Author Topic: What books are we reading at the moment ?  (Read 425777 times)

Re: What books are we reading at the moment ?
« Reply #5750 on: October 05, 2019, 07:42:15 pm »
The Rules of Seeing by Joe Heap. I picked it up back in March at 99p, thought I'd step outside my comfort zone, I wouldn't normally choose a book maked in the "Romance" genre, I dunno, I may have been drunk at the time.

The story is centred around examining what might happen if  a blind person became able to see and is a first novel. Let's get the romance out the way: it wasn't too bad. IME "romance" differs from a novel in the superfluity of relationships and too much detail in the "dot dot dot"bits. With that in mind, I'd classify it as a novel, pleasingly the "dot dot dot" was just that.

The main relationship is an exploratory lesbian one, I found it sympathetic to the point where you feel invested in the outcome, which is always positive. Since finishing I have checked to see that Joe Heap is a man, he is and that surprised me.

The writing is fair to good, and I was mostly able to forgive the pace (staccato) and plot issues (incredulous, predictable) that you may find. The central character who creates the Rules for Seeing is almost too good to be true in many ways, but none the worse for that. Overall, I'd recommend it.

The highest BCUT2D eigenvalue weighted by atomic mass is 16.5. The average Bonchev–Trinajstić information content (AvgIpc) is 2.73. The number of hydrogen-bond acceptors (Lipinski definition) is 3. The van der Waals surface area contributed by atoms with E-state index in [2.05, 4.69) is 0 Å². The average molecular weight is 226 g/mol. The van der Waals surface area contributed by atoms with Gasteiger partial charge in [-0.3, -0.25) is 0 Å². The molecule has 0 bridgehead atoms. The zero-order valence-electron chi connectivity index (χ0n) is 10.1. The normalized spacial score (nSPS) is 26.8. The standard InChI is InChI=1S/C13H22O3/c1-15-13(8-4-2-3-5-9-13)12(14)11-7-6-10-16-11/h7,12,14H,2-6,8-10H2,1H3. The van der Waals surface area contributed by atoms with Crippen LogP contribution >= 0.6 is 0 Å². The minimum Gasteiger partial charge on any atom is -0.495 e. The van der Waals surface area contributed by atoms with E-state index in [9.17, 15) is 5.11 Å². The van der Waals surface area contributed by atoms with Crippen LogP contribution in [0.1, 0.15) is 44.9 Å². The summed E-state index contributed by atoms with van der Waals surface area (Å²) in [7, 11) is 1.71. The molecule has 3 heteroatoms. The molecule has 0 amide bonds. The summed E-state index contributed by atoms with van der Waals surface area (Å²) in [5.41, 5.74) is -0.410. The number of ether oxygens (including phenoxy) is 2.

Mr Larrington

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Re: What books are we reading at the moment ?
« Reply #5751 on: October 06, 2019, 10:04:37 pm »
Sight Unseen ~ Graham Hurley.  Second of his Enora Andressen series and I fear there will be more to come.  I know They say "Write what you know" but recycling bits of your back catalogue is not what They meant.  Hayden Prentice is Bazza Mackenzie v2.0 and Ms Andressen stretches credibility far beyond its elastic limit.  Bah!

Still, Philip Pullman's "The Secret Commonwealth" is sitting on the coffee table making "read ME next" noises  :)